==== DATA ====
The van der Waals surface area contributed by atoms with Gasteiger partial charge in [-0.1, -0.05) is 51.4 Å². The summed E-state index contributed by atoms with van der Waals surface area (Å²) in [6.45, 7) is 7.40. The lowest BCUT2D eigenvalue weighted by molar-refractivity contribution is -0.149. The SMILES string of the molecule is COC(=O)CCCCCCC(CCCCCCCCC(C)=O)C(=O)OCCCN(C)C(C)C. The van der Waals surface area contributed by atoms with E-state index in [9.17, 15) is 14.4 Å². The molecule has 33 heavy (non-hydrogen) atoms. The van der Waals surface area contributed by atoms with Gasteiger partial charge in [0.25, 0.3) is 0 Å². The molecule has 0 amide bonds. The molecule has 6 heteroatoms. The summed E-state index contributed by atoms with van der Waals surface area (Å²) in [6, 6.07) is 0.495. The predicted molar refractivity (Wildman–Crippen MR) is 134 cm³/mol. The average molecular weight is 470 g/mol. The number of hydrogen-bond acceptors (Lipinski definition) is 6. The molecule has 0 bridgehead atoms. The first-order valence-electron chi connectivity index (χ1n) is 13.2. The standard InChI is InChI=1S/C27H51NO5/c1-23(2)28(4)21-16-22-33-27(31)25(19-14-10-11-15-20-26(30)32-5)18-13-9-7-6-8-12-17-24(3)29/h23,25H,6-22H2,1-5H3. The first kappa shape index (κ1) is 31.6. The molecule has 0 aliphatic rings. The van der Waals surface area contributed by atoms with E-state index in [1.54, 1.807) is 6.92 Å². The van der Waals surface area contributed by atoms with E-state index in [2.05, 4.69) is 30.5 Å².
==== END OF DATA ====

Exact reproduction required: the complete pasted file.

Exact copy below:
The van der Waals surface area contributed by atoms with Gasteiger partial charge in [-0.1, -0.05) is 51.4 Å². The summed E-state index contributed by atoms with van der Waals surface area (Å²) in [6.45, 7) is 7.40. The lowest BCUT2D eigenvalue weighted by molar-refractivity contribution is -0.149. The SMILES string of the molecule is COC(=O)CCCCCCC(CCCCCCCCC(C)=O)C(=O)OCCCN(C)C(C)C. The van der Waals surface area contributed by atoms with E-state index in [9.17, 15) is 14.4 Å². The molecule has 33 heavy (non-hydrogen) atoms. The van der Waals surface area contributed by atoms with Gasteiger partial charge in [0.25, 0.3) is 0 Å². The molecule has 0 amide bonds. The molecule has 6 heteroatoms. The summed E-state index contributed by atoms with van der Waals surface area (Å²) in [6, 6.07) is 0.495. The predicted molar refractivity (Wildman–Crippen MR) is 134 cm³/mol. The average molecular weight is 470 g/mol. The number of hydrogen-bond acceptors (Lipinski definition) is 6. The molecule has 0 bridgehead atoms. The first-order valence-electron chi connectivity index (χ1n) is 13.2. The standard InChI is InChI=1S/C27H51NO5/c1-23(2)28(4)21-16-22-33-27(31)25(19-14-10-11-15-20-26(30)32-5)18-13-9-7-6-8-12-17-24(3)29/h23,25H,6-22H2,1-5H3. The first kappa shape index (κ1) is 31.6. The molecule has 0 aliphatic rings. The van der Waals surface area contributed by atoms with E-state index in [1.54, 1.807) is 6.92 Å². The van der Waals surface area contributed by atoms with E-state index in [2.05, 4.69) is 30.5 Å².